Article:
A blue chip by any other name

When it comes to mutual fund marketing, the glass is never half empty: It’s always full. This is why we don’t see funds with names like “The Occasional Outperformance Growth Fund” or “The Somewhat Erratic Income Fund.”

We do, however, have several funds with the words “blue chip” in them. Unfortunately, they may not have the blue-chip attributes you’re looking for.

First of all: What’s a blue-chip stock? The term “blue chip” comes from poker, where blue chips are traditionally the most valuable. “I think of it as a large-cap company that has been around for decades, pays an attractive yield and has an above-average record of raising earnings and dividends for an extended period of time,” said Sam Stovall, chief investment strategist of U.S. Equity Strategy at CFRA. It’s a fairly exalted status that few stocks earn, and fewer keep.  They’re the kind of stocks you’d imagine Uncle Pennybags from Monopoly would buy.

The term “blue chip” has become so popular that there are 15 stock funds with “blue chip” in the Morningstar database. Elizabeth Laprade, research analyst at  Adviser Investments, notes that three of the largest blue-chip funds – T. Rowe Price Blue Chip Growth ($54 billion), Fidelity Blue Chip Growth ($25 billion) and John Hancock Blue Chip Growth ($3 billion) – have between 122 and 429 stocks.

Whether there are 429 or even 122 blue-chip stocks is debatable, at best, and all three funds seem to stretch the definition. T. Rowe Price Blue Chip Growth, for example, has stakes in true blue-chip companies like Boeing and JPMorgan Chase. But its third-largest holding is Tencent Holdings, the Chinese internet advertising company. It also had stakes in Tesla, Monster Beverage and Norwegian Cruise Lines, which are probably not blue-chip companies, at least by Mr. Stovall’s definition.  All three funds own Alibaba.

Distressingly, all three funds have more volatility than the Standard & Poor’s 500 and lower dividend yields, too. This may be because all three are growth funds, and growth stocks often sneer at the notion of dividends. It may also be because of the funds’ expense ratios, which range from -0.78% for the John Hancock fund and O.69% for the Fidelity offering. Those aren’t excessive by large-company growth fund standards, but they do take a bite out of the funds’ dividend payouts.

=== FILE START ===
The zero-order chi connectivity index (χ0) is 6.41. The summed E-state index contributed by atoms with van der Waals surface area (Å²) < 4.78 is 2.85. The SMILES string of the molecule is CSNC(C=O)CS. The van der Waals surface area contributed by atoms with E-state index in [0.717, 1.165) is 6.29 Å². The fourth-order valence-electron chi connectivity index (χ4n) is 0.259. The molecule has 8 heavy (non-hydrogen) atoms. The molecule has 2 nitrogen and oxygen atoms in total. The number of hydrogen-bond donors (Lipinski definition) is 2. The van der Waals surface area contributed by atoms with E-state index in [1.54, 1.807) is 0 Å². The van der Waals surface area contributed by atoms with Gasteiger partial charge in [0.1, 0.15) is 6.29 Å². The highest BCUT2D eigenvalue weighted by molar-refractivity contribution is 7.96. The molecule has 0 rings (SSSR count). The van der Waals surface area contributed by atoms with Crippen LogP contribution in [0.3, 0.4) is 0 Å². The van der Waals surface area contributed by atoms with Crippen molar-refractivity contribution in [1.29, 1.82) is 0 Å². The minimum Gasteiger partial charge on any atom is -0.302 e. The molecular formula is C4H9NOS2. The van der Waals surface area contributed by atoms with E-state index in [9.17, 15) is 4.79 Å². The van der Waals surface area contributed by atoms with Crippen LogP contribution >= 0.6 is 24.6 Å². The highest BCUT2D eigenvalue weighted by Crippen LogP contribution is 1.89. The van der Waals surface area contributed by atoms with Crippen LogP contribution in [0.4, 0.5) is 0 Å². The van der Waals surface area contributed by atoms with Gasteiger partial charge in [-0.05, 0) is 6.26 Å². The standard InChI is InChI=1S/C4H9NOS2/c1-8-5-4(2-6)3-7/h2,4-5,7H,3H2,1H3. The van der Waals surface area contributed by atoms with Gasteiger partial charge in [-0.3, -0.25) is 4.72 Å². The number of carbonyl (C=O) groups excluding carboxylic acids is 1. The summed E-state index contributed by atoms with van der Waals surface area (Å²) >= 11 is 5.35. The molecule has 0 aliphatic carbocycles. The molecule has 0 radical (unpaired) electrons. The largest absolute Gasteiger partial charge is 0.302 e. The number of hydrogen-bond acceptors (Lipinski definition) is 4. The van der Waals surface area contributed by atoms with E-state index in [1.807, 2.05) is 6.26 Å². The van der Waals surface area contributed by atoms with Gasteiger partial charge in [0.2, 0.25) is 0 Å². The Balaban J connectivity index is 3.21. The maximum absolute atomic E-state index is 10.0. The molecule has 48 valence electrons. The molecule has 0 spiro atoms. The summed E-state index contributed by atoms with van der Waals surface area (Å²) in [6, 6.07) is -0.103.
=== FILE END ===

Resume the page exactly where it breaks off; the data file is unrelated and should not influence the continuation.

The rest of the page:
Even worse is the funds’ maximum drawdown – the most the funds lost from peak to trough during downturns in the past five years. Here again, they didn’t beat the S&P 500, Ms. Laprade notes. “People need to be careful,” she said. “If they’re looking for blue-chip stocks, that may not be the case.”

 

Cash is never trash

For nearly a year now, pundits have been describing the U.S. stock market as “the least dirty shirt in the closet,” “the least bad-looking market,” “squeakier than a bowl of mice.” Ok, they didn’t use the last one. But the general implication is stocks may be expensive, but hey — they’re not bonds and they sure aren’t cash.

cashYou may have noticed, however, that cash looks increasingly attractive this week. While you’re earning an average 0.02% a year on your money market fund, that’s generally better than losing 1% to 2% a day on your stock fund.

Think of it this way: The average large-company blend stock fund is down 4.26% the past month. If you had 30% of your portfolio in cash, and 70% in your basic large-company stock fund, you’d be down 2.98%. While no loss is good, smaller losses are always better than larger ones.